Archaeology can be a fun and adventurous hobby or career, but it also holds a more significant place in society than many people realize. Modern society is a direct descendant of historic peoples and cultures, and archaeological work helps to preserve and enhance cultural traditions, informs policymakers on important cultural considerations, and unites nations and ethnic groups through stories of their common heritage. Archaeology also encourages the preservation of land, as sites must be left undisturbed to allow inferences to be drawn from the surrounding environment and artifacts.
The primary goal of archaeologists is to reconstruct past societies and civilizations through the analysis of artifacts. This is done by examining the shape, size, and contents of an object (for example, a pot, a tool, or a building) to gain insights into how that particular item was used and why it was made. The goal is to determine the sequence of events that led to significant changes in a culture, such as the emergence of agriculture or the collapse of a major city.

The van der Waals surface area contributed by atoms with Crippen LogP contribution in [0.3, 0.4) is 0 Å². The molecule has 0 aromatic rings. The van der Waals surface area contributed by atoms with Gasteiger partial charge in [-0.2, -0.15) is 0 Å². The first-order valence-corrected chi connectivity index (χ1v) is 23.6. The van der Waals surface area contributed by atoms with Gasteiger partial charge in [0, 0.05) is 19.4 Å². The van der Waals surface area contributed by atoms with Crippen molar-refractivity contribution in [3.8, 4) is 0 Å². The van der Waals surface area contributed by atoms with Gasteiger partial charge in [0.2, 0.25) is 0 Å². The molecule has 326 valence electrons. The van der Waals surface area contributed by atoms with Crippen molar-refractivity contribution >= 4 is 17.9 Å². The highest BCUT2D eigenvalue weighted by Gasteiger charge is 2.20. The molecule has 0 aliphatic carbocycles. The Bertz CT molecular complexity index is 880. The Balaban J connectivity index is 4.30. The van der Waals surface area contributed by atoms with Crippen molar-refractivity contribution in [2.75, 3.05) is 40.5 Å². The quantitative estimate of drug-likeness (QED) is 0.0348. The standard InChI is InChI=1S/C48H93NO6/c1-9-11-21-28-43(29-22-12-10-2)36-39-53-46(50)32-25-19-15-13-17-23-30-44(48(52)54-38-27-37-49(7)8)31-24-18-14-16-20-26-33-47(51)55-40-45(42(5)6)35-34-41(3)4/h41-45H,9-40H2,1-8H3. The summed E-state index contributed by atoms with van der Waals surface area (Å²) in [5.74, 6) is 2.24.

To accomplish this task, archaeologists must work in conjunction with experts in a variety of fields. Anthropologists and sociologists help to provide theoretical frameworks for understanding social phenomena in the past, which are then applied to archaeological data by archaeologists. These theoretical frameworks, however, have a hard time translating into empirical predictions that can be tested.
Another major objective of archaeology is to understand human evolution. Archaeologists study the development and growth of early humans as well as the extinction of ancient peoples in order to understand why civilizations rise and fall. This allows them to make predictions about future trends in human evolution that can be used for planning purposes.
Archaeologists must also interact with the general public to help build a foundation of support for their research. This includes providing educational materials about the past and encouraging the participation of members of the public in the field, laboratory, and museum work. This interaction helps to keep the public interested in archaeology and to generate support for funding the fieldwork, conservation of artifacts, and research on human origins.